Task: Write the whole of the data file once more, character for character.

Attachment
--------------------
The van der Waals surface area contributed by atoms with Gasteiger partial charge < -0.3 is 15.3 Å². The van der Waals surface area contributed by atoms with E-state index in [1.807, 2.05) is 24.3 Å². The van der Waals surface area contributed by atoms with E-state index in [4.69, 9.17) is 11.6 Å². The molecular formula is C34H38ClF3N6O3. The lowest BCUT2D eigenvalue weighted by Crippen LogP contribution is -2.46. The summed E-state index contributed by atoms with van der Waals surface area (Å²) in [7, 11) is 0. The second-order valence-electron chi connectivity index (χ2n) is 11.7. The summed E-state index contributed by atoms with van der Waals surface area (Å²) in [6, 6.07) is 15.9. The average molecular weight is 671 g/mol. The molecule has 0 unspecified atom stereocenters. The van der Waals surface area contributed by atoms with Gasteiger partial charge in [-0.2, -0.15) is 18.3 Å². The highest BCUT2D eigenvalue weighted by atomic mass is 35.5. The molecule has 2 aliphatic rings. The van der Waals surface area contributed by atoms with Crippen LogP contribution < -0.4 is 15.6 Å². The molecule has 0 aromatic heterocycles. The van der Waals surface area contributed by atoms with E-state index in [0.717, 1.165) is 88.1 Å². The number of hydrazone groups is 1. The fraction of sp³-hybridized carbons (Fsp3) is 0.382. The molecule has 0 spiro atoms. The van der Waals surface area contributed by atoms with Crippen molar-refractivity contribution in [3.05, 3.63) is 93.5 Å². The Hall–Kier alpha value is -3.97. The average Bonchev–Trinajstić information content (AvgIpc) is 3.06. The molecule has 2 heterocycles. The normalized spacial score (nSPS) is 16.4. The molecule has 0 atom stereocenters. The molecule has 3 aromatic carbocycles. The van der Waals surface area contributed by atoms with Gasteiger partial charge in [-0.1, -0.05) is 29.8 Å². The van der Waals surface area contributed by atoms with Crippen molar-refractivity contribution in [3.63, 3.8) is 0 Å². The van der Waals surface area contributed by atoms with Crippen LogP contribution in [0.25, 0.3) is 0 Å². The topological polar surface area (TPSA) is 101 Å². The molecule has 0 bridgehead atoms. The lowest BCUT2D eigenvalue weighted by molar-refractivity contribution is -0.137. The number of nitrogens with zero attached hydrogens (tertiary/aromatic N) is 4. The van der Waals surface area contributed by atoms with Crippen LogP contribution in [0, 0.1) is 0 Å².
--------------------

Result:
The van der Waals surface area contributed by atoms with Gasteiger partial charge < -0.3 is 15.3 Å². The van der Waals surface area contributed by atoms with E-state index in [1.807, 2.05) is 24.3 Å². The van der Waals surface area contributed by atoms with E-state index in [4.69, 9.17) is 11.6 Å². The molecular formula is C34H38ClF3N6O3. The lowest BCUT2D eigenvalue weighted by Crippen LogP contribution is -2.46. The summed E-state index contributed by atoms with van der Waals surface area (Å²) in [7, 11) is 0. The second-order valence-electron chi connectivity index (χ2n) is 11.7. The summed E-state index contributed by atoms with van der Waals surface area (Å²) in [6, 6.07) is 15.9. The average molecular weight is 671 g/mol. The molecule has 0 unspecified atom stereocenters. The van der Waals surface area contributed by atoms with Gasteiger partial charge in [-0.2, -0.15) is 18.3 Å². The highest BCUT2D eigenvalue weighted by atomic mass is 35.5. The molecule has 2 aliphatic rings. The van der Waals surface area contributed by atoms with Crippen LogP contribution < -0.4 is 15.6 Å². The molecule has 0 aromatic heterocycles. The van der Waals surface area contributed by atoms with E-state index in [0.717, 1.165) is 88.1 Å². The number of hydrazone groups is 1. The fraction of sp³-hybridized carbons (Fsp3) is 0.382. The molecule has 0 spiro atoms. The van der Waals surface area contributed by atoms with Crippen molar-refractivity contribution in [3.05, 3.63) is 93.5 Å². The Hall–Kier alpha value is -3.97. The average Bonchev–Trinajstić information content (AvgIpc) is 3.06. The molecule has 2 heterocycles. The normalized spacial score (nSPS) is 16.4. The molecule has 0 atom stereocenters. The molecule has 3 aromatic carbocycles. The van der Waals surface area contributed by atoms with Gasteiger partial charge in [-0.1, -0.05) is 29.8 Å². The van der Waals surface area contributed by atoms with Crippen molar-refractivity contribution in [3.63, 3.8) is 0 Å². The van der Waals surface area contributed by atoms with Crippen LogP contribution in [0.25, 0.3) is 0 Å². The topological polar surface area (TPSA) is 101 Å². The molecule has 0 bridgehead atoms. The lowest BCUT2D eigenvalue weighted by molar-refractivity contribution is -0.137. The number of nitrogens with zero attached hydrogens (tertiary/aromatic N) is 4. The van der Waals surface area contributed by atoms with Crippen LogP contribution in [0, 0.1) is 0 Å².